Heather and Harry is a three-women, mini-musical parodic extravaganza – an all singing, all dancing duo and equally entertaining musicians. The short show had me laughing and giggling for the whole duration, from the minute Claire Parry (musician) makes her dramatically awkward entrance. It is light-hearted and silly, a real pick-me-up in the midst of dark winter nights and ‘serious’ theatre.
The show opens and closes with an A Capella rendition of Nat King Cole’s ‘L-O-V-E’. Chloe Young, playing Heather, and Grace Church, doubling as Harry and Zeus, conspicuously creep onstage in glittering red gowns and white bob wigs, looking like costumed love hearts. Blending a combination of dance, mime, song, rap and storytelling, they tell the love story of Heather and Harry.
The opening setting is in the clouds. Up there, Heather is married to Zeus, but is sent to Earth by her godly husband, for being too curious about humans. Thrust into a glum and bustling London, Harry comes to Heather’s rescue and they fall in love. Choosing to be touched by Harry would mean Heather has to forfeit her immortality. The question of love, ultimately, is one of lust and sexual desire or of commitment.
As they say, Stumble Trip Theatre presents an “extremely silly unpicking” of human love. The story is told through refrains about touching on the tube and “very, very bad, very, very sad” London; parody dance interpretations of being caught up in a storm, dancing on clouds and falling from heaven; and ridiculously over-dramatic acting.
There were many favourite moments, but one of my highlights was Zeus, framed as a Gangster-rapper, rhyming about Heather having left the “shag-pad” and the “Big D”. Made all the more funny by the fact that the slender and feminine framed Grace thrusts her crotch and raps in a forged deep voice.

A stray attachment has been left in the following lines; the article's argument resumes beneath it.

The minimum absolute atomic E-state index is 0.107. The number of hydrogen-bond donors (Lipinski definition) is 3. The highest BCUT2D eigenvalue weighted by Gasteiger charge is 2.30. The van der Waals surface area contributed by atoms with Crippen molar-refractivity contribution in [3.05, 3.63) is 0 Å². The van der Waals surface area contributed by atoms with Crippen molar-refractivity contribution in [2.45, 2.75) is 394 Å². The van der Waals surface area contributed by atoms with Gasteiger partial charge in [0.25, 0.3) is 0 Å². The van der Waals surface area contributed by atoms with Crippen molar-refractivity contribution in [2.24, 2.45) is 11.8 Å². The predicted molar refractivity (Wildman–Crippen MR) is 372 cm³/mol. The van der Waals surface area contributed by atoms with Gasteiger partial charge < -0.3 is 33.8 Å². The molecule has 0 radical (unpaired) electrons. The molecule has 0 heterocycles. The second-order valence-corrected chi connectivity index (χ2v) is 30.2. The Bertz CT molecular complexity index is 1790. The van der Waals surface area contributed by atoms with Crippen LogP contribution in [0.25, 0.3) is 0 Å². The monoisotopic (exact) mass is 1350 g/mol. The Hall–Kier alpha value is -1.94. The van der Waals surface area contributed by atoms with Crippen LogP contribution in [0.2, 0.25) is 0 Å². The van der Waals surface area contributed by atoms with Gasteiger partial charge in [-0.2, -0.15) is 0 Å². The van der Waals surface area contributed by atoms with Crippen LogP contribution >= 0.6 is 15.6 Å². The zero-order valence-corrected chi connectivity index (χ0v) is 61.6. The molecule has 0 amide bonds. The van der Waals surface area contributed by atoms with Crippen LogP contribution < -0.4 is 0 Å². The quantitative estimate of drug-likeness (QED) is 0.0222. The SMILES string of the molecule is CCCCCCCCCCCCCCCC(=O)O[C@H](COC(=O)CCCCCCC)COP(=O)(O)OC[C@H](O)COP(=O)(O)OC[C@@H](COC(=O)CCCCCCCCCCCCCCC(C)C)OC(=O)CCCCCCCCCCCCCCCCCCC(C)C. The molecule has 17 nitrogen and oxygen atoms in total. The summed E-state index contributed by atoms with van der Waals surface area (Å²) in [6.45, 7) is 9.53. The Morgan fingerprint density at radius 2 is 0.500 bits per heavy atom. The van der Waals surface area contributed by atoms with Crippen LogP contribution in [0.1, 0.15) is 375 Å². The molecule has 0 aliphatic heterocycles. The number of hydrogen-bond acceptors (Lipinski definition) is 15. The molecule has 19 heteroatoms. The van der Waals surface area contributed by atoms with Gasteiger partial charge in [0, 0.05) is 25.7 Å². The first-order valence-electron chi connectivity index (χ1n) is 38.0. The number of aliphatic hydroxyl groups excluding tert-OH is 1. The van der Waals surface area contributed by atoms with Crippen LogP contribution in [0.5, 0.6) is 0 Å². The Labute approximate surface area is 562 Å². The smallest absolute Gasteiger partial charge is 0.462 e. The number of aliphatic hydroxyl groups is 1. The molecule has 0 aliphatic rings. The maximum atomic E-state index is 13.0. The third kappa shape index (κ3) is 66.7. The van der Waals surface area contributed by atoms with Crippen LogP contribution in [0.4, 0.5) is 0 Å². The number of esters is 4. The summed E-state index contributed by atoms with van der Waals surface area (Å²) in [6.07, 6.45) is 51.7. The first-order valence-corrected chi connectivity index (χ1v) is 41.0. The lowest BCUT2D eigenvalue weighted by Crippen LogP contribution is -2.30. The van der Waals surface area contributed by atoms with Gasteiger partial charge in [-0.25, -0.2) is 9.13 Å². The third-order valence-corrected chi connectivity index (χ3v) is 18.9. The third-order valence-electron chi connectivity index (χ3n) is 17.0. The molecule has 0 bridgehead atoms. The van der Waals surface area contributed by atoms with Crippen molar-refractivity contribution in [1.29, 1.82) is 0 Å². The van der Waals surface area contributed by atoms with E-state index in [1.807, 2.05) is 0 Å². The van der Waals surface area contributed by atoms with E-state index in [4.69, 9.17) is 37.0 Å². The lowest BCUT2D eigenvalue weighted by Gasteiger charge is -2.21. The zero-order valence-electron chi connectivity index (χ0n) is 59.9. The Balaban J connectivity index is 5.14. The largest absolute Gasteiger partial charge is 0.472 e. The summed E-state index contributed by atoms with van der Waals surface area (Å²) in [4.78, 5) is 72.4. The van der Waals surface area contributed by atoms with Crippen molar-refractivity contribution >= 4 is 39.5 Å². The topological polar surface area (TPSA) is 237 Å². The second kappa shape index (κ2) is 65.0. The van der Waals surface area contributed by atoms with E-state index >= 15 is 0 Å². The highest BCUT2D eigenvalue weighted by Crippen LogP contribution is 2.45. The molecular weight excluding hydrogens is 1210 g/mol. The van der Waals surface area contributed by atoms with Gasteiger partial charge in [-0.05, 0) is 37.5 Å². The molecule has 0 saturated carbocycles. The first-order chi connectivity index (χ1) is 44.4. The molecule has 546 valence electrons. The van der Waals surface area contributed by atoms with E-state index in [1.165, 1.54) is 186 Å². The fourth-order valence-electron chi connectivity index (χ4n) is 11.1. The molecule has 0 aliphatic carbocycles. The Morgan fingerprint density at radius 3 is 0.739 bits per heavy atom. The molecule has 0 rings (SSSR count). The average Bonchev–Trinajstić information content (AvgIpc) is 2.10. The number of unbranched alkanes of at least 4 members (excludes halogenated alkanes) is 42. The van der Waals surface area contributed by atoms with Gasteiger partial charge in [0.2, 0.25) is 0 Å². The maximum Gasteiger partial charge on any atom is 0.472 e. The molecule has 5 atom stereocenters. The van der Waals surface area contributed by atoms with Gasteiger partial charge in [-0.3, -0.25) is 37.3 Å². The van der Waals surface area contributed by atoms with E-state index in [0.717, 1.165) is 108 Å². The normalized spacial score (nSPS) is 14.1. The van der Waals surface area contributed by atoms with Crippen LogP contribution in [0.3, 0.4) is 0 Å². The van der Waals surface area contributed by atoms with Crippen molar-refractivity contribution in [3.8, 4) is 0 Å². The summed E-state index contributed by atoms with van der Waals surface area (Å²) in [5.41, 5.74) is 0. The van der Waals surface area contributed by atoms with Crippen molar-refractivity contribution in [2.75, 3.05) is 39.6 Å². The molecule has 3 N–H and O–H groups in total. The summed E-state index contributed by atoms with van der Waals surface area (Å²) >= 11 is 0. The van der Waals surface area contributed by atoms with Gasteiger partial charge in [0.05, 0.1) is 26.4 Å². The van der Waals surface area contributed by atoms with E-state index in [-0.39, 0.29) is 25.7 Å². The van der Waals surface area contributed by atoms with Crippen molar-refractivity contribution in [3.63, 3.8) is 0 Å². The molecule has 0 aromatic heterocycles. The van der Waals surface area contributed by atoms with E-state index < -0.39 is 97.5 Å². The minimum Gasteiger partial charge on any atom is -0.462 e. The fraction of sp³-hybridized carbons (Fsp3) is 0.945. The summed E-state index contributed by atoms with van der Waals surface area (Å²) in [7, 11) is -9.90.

I also love the part when Harry takes Heather around London, to show her the happy sights. Their journey is represented through mime and music, as they ride bikes, row the Thames and take out a pedalo. Despite its silliness, it is a well-choreographed scene.
Parry, the musician, is just as much a part of the comedy act. She switches between singing, guitar, box drum and making sound effects, with as much slapdash humour and hyperbolised facial expression as Heather and Harry. When the storm hits London, Parry twizzles around on her box drum making wind noises, although, it is hard to draw your attention away to appreciate her performance.
Arguably, Stumble Trip Theatre are making the most of easy humour – sexual euphemisms and parodic. It is not the kind of show you go to appreciate fine artistry. Nonetheless, it is a well-structured and witty piece. Their conscious play on the fact that they are a makeshift, small-budget production makes the comedy more successful. The storyline is whimsical, but with some solid classical and contemporary allusions.
I would question the labelling of the show as “physical theatre”; I thought of it more as a parody of musical theatre. But overall, Heather and Harry is a very funny production, perfect for some light-hearted and easy entertainment.
Photo: Caro Photography